Promotion of human rights was not a focus point for the representatives of the countries who gathered in 1945 in San Francisco to found the United Nations. But the horrors and brutality of the Second World War had convinced them of the need to include protection of human rights as one of the goals.
When the UN General Assembly met for the first time in London in January and February 1946, the Economic and Social Council (ECOSOC) appointed a “nuclear” commission to draw up a structure and mission for a commission on human rights. One of their crucial decisions was to draft an international bill of rights and recommend the means of implementing it when the Commission on Human Rights met. The Commission had representatives from 18 member nations, and Eleanor Roosevelt of the United States was unanimously elected as its chair at their first meeting on April 29, 1946. Eleanor Roosevelt’s passionate commitment to human rights, knowledge and skills she acquired as a political activist and reformer helped her to play a leading role in drafting the declaration.
The Declaration of Human Rights, a cornerstone in modern human rights movement, was adopted by the UN General Assembly in Paris on December 10, 1948. Although the Declaration lacked a unanimous assent, Eleanor believed it would become “a document of moral force in the world.” The Declaration of Human Rights proclaimed the inalienable rights of every human being regardless of race, color, religion, sex, language, political or other opinion, national or social origin, property, birth or other status.
The enduring universality of its values of equality, justice and human dignity have become part of the constitutions of many countries; untold human suffering has been prevented and foundations for a more just world have been laid. It has inspired many nongovernmental human rights groups to bring pressure on governments to protect the rights for their citizens. Human rights enshrined as one of the three pillars of the United Nations, along with peace and development.
Still, seventy years on, full respect for the human rights and fundamental freedoms of millions of people around globe are a distant dream. What is being seen is a general hostility towards human rights and those who defend them, by vested interest groups, non-state actors and States.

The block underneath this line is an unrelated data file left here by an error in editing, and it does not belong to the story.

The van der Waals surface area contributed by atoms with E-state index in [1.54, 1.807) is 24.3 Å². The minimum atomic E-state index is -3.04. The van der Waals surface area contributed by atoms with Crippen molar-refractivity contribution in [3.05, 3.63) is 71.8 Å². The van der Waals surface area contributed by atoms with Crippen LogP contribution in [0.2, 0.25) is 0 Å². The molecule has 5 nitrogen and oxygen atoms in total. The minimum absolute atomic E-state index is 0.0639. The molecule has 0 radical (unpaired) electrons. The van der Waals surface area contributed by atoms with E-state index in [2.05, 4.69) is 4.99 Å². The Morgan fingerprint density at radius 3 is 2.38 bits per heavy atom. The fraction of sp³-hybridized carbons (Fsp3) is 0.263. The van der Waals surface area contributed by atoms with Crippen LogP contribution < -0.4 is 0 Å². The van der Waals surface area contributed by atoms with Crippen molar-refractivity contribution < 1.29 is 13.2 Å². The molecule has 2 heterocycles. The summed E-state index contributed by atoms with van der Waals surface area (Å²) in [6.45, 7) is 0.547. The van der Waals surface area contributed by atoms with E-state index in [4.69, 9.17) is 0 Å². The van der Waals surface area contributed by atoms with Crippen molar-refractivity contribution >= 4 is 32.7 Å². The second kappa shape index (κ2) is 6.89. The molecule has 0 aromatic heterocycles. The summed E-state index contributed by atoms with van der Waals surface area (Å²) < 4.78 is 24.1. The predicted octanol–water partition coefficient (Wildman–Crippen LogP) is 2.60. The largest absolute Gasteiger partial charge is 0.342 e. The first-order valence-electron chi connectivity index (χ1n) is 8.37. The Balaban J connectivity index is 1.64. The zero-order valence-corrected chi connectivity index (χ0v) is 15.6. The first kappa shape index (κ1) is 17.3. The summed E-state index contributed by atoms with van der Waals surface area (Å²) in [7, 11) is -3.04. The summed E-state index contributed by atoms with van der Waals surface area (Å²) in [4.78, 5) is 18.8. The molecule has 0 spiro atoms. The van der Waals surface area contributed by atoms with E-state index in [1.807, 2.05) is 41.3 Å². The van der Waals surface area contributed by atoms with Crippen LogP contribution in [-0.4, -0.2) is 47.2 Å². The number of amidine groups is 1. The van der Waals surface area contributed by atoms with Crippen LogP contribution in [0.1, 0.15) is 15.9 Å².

On December 10, 2017, the United Nations launched a year-long campaign to honor the foundational human rights document, which marks its 70th anniversary in 2018. The UN Secretary General Antonio Guterres, in his message at the launch stated, “We see hatred, intolerance, atrocities and other crimes. These actions imperil us all.” He urged people and leaders everywhere to stand up for all human rights – civil, political, economic, social and cultural – and for the values that underpin hopes for a fairer, safer and better world for all.
At the launch, the UN High Commissioner for Human Rights, Zeid Ra’ad Al Hussein called on the world community to “organize, mobilize in defense of human decency, in defense of a better common future and in defense of human rights. The time is now, and the leader you are looking for is – you,” as he launched a year-long campaign to celebrate the UDHR on December 10, 2017. As members of the Vincentian Family, what actions can we take in our ministries to promote human rights? How shall we protect the human rights of the people on the margins we serve? How will we join the world community to celebrate the 70th anniversary of the Universal Declaration of Human Rights during 2018?
Visit this page to participate in online activities: http://www.standup4humanrights.org/en/index.html
You can find the UDHR here: http://www.un.org/en/universal-declaration-human-rights/
Teresa Kotturan, SCN, NGO Representative for Sisters of Charity Federation